Of course, when there’s sun there’s solar power.
But because of the way solar panels work, they become slightly less efficient, by around 0.5 percent, for any degree over or under 25oC. This means that peak production periods in much of the world often happen in cooler spring months rather than during the summer. Although Solar Energy U.K. believes that significant disruptions would only be seen if temperatures were to rise to highs of 65oC or above. CEO of the firm, Chris Hewett, stated:
“It’s marginally better for efficiency in the spring but essentially if you have more light, you produce more solar power.”
He added, “You have to remember that solar panels work all over the world. The same technology we put on our roofs is used in solar farms in the Saudi Arabian desert.”
But uncertainty around what rising temperatures mean for solar panel productivity has not stopped interest in solar energy from picking up as the public sees the correlation between hotter weather and solar power production. As countries around the globe face rapidly rising consumer energy prices, utility bills are costing people hundreds, or even thousands, a year more. This has helped to shift public opinion in favor of the rapid construction of strong renewable energy sectors, as well as home solar technology installation, as they are seeing the limitations of oil and gas.
Governments have worked for years trying to boost public interest in solar and wind power, even offering households feed-in tariffs – where they provide payments to people producing their own solar power to incentivize home solar panel installation. Governments have offered to buy solar power from home producers connected to the grid and have subsidized the cost of solar technology and installation in several parts of the world. And while uptake has steadily increased, the recent surge in energy prices may be the factor that drives consumers to make the shift on a wider scale.
In the U.K., the number of searches on eBay for solar panels and solar power batteries increased by 54 percent and 134 percent respectively in June compared to the same period last year. Demand for products to track and reduce energy use, such as smart meters, has also increased. In 2020, a government report stated that around 970,000 U.K. homes had solar panels, just over 3 percent of homes, with power production increasing from 1 MW in 2008 to 11,730 MW in 2020. According to the U.K. credit company Experian, around 1.9 million households are expected to install solar panels or other renewable energy technologies in 2022, showing a significant boost in public interest.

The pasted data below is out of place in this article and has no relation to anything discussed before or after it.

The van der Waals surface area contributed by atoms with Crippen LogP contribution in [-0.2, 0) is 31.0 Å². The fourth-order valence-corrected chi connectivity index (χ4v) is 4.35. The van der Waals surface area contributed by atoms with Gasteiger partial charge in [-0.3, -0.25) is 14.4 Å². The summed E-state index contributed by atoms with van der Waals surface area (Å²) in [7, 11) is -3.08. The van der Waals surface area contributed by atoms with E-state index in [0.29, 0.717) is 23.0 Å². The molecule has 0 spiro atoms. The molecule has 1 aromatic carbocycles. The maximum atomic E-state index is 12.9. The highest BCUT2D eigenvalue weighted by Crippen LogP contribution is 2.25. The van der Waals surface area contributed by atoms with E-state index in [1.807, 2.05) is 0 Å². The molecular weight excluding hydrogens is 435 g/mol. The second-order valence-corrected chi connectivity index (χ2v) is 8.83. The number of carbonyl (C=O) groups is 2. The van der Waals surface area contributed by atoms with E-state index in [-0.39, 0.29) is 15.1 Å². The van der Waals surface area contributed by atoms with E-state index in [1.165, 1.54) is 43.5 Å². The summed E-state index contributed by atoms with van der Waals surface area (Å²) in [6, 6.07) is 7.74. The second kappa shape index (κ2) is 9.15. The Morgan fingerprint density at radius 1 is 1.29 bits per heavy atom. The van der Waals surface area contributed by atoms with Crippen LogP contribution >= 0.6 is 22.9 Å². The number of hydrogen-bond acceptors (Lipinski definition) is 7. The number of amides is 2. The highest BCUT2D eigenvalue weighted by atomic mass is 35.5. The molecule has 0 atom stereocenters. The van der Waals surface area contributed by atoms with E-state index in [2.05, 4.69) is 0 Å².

Many consumers are put off of home solar energy due to the high installation cost of solar panels. But with electricity and gas bills set to continue rising into 2023 and beyond, many are seeing the potential value of the upfront cost. With installation in the U.K. totaling between $6000 and $18,000 on average, households will likely recoup the cost of installation in less time, potentially halving the years it takes to make the money back if energy bills continue to rise.
While the heat waves being seen across the world may not be boosting solar production in the way many might have thought, they have encouraged public interest in solar technologies. As consumers face rapidly rising energy prices and see more hot, sunny days, many are now turning to renewable energies such as solar power as an alternative to help them save money and become more self-sufficient.
Water chaos in Surrey as residents are forced to queue up for bottles after ‘technical issues’ caused the taps to run dry at hundreds of homes a day after drought was officially declared
- Hundreds of families woke up to limited or no water supply today due to a Thames Water equipment failure
- People were pictured in long queues at a temporary bottled water station which soon ran out, residents said
- It comes a day after drought was officially declared in eight areas of southern and central England yesterday